The U.S. dollar wavered on a rise on Monday. However, riskier currencies edged up as investor sentiment swung between hopes for global economic recovery and concerns that a fresh wave of coronavirus cases could undermine the reopening of businesses.
The greenback tumbled down by 0.2% to 97.303 against a basket of currencies, retreating from a one-week high hit on Friday. On the other hand, the Australian and New Zealand dollars jumped by about 0.2%, nearing the middle of recent ranges.
Texas and Florida ordered some bars to close, and California followed their example on Sunday, as cases soar to record levels in the country. Washington state and the city of San Francisco have also paused reopening plans.
However, in other regions, including New York State, Europe, and Asia, re-openings continue, with data illustrating a swift rebound.
The aussie and kiwi are nearing monthly gains of around 3%. They made most of that ground in the early days of June, but have tracked sideways since then.
The Australian dollar has gained almost 25% from a more than 17-year low hit in March. It traded higher by 0.2% at $0.6877 on Monday. Meanwhile, the New Zealand dollar increased by the same margin to $0.6431.
Even though risk-off currencies soar, at the same time, safe-havens are rising, pointing to heightened caution. Still, the thirst for the greenback has eased off as the Fed has flooded markets with liquidity.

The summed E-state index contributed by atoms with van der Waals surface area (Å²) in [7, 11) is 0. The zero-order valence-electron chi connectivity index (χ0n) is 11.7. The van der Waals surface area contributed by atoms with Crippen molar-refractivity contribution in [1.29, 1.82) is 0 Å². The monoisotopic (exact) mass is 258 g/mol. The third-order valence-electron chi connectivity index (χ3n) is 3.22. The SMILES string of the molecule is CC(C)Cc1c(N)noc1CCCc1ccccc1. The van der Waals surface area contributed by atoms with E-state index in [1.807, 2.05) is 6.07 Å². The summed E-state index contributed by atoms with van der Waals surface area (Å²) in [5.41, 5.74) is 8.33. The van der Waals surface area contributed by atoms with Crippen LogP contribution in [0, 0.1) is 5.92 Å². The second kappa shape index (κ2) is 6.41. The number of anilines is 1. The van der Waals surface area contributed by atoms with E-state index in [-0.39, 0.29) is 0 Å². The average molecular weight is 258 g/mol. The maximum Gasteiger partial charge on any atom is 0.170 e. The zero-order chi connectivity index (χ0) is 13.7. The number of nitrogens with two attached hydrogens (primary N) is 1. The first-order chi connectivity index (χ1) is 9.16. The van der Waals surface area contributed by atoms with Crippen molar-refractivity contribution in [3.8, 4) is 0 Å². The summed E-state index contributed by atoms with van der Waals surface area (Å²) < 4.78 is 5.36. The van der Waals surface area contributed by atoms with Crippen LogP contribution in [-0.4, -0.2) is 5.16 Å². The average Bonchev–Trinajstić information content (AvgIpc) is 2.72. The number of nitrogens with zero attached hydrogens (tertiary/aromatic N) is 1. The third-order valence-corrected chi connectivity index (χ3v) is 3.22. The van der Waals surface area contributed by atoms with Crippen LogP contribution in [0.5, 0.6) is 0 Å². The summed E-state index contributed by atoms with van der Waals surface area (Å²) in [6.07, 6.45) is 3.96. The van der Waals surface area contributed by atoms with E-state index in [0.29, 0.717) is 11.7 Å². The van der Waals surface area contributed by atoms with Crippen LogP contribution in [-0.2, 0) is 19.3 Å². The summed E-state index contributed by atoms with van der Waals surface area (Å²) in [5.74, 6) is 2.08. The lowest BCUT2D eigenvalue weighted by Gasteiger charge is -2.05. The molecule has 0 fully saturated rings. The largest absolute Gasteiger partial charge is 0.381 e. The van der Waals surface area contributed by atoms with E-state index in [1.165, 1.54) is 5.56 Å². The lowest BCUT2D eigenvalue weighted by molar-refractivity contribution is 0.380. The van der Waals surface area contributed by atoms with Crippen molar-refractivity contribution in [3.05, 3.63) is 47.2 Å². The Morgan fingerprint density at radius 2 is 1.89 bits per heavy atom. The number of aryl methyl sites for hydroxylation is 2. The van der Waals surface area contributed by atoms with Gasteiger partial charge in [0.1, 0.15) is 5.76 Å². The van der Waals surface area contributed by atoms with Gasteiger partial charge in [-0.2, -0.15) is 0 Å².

It seems the Japanese yen and Swiss franc are set for their best months against the dollar this year. They gained 0.6% and 1.5% respectively, both rising a little on Monday.
What about the Euro and the Sterling?
In Europe, the sterling surged forward by 0.3% from the month-low on Friday. Traders feared about whether Britain can settle a post-Brexit trade pact with the European Union. A new round of talks is due to begin this week.
The Euro climbed up by 0.2% to $1.1239 in Asia on Monday. The currency will likely wrap up its best two months against the U.S. dollar in a year and a half. The hopes for a united EU response to the coronavirus and a fast regional recovery propelled the Euro ahead about 2.5% since the beginning of May.